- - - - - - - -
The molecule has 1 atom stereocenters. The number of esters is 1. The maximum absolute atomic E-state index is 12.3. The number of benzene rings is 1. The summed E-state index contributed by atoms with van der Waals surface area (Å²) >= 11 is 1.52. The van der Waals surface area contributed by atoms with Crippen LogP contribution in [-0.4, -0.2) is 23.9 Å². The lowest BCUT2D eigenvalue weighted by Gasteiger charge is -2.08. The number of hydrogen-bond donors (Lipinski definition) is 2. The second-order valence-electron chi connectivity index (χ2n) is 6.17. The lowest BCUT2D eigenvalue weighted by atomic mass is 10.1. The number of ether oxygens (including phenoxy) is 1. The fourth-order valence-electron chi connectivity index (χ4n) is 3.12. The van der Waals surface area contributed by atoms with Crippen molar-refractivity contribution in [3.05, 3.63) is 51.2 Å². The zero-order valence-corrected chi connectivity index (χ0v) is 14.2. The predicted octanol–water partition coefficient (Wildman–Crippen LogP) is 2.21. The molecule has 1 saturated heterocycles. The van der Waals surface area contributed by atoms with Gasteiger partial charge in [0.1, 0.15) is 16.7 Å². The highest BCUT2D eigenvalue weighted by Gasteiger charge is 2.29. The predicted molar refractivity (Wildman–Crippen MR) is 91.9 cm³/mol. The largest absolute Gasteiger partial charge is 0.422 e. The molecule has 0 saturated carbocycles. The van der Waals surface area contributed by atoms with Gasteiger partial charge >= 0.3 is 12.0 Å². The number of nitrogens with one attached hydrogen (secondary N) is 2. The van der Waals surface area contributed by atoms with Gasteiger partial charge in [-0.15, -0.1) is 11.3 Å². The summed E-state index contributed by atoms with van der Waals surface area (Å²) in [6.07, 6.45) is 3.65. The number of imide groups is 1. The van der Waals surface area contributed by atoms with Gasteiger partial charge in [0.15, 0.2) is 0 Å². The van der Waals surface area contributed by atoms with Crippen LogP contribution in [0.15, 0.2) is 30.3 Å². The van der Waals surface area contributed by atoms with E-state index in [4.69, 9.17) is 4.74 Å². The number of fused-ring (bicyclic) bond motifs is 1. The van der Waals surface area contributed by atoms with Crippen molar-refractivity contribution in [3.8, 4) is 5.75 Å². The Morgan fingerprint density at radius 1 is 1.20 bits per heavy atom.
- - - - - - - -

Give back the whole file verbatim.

The molecule has 1 atom stereocenters. The number of esters is 1. The maximum absolute atomic E-state index is 12.3. The number of benzene rings is 1. The summed E-state index contributed by atoms with van der Waals surface area (Å²) >= 11 is 1.52. The van der Waals surface area contributed by atoms with Crippen LogP contribution in [-0.4, -0.2) is 23.9 Å². The lowest BCUT2D eigenvalue weighted by Gasteiger charge is -2.08. The number of hydrogen-bond donors (Lipinski definition) is 2. The second-order valence-electron chi connectivity index (χ2n) is 6.17. The lowest BCUT2D eigenvalue weighted by atomic mass is 10.1. The number of ether oxygens (including phenoxy) is 1. The fourth-order valence-electron chi connectivity index (χ4n) is 3.12. The van der Waals surface area contributed by atoms with Crippen molar-refractivity contribution in [3.05, 3.63) is 51.2 Å². The zero-order valence-corrected chi connectivity index (χ0v) is 14.2. The predicted octanol–water partition coefficient (Wildman–Crippen LogP) is 2.21. The molecule has 1 saturated heterocycles. The van der Waals surface area contributed by atoms with Gasteiger partial charge in [0.1, 0.15) is 16.7 Å². The highest BCUT2D eigenvalue weighted by Gasteiger charge is 2.29. The predicted molar refractivity (Wildman–Crippen MR) is 91.9 cm³/mol. The largest absolute Gasteiger partial charge is 0.422 e. The molecule has 0 saturated carbocycles. The van der Waals surface area contributed by atoms with Gasteiger partial charge >= 0.3 is 12.0 Å². The number of nitrogens with one attached hydrogen (secondary N) is 2. The van der Waals surface area contributed by atoms with Gasteiger partial charge in [-0.15, -0.1) is 11.3 Å². The summed E-state index contributed by atoms with van der Waals surface area (Å²) in [6.07, 6.45) is 3.65. The number of imide groups is 1. The van der Waals surface area contributed by atoms with Gasteiger partial charge in [0.15, 0.2) is 0 Å². The van der Waals surface area contributed by atoms with Crippen LogP contribution in [0.15, 0.2) is 30.3 Å². The van der Waals surface area contributed by atoms with E-state index in [4.69, 9.17) is 4.74 Å². The number of fused-ring (bicyclic) bond motifs is 1. The van der Waals surface area contributed by atoms with Crippen molar-refractivity contribution in [3.8, 4) is 5.75 Å². The Morgan fingerprint density at radius 1 is 1.20 bits per heavy atom.